I’m fascinated by the idea of difference between public and private personas. We know the public persona of Joe Schmidt. Witty, self-deprecating, engaging, erudite and even charming, almost avuncular at times. But there’s clearly another Joe, one the public doesn’t see. There’s Joe Schmidt the coach. I’ve never met the man but the players’ testimony reveals a clear picture of an extremely driven man: tough, uncompromising, exacting and ruthless. A winner.

The Kiwi’s often brutal Monday morning video review sessions are, of course, the stuff of rugby legend. One reason the Kiwis have struggled against Schmidt is they’ve been outwitted by one of their own. Joe thinks exactly the same way they do; he’s a hard working perfectionist who patently detests losing.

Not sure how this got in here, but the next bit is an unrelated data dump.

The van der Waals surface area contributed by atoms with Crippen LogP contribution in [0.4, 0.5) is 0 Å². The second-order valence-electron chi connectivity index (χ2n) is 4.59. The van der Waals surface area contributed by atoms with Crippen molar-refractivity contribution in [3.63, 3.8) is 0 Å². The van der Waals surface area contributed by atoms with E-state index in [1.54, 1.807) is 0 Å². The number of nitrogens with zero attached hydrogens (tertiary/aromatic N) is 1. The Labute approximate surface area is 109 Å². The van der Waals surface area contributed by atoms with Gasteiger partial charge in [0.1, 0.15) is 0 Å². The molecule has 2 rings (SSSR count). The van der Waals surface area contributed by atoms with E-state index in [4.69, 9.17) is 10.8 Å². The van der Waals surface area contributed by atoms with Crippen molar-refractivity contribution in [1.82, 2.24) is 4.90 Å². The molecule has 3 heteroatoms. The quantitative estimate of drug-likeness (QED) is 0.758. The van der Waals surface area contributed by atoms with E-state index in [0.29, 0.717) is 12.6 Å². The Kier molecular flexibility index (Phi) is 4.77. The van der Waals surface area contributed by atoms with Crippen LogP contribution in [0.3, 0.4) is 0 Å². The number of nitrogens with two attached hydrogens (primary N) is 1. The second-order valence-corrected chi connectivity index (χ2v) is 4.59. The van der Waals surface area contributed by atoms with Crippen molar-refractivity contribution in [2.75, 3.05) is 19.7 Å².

One word comes up consistently in any discussion about Ireland’s coach: detail. Schmidt imparts a wealth of detail and knowledge and expects players to do their homework in return. This approach insists on the highest standards, reflecting an Irish set-up that’s set a new benchmark in professionalism and preparation. Irish success over the past six years hasn’t happened by accident.

Although we still have him for another year, time is fast running out on the Schmidt era, with Ireland’s best ever coach stepping down after next year’s World Cup to take a much deserved break and spend some time with his family. Ireland’s highly regarded defence coach Andy Farrell has got the unenviable task of following the guru and while everyone associated with Irish rugby wishes him well, it’s hard to see Schmidt’s unprecedented success being replicated.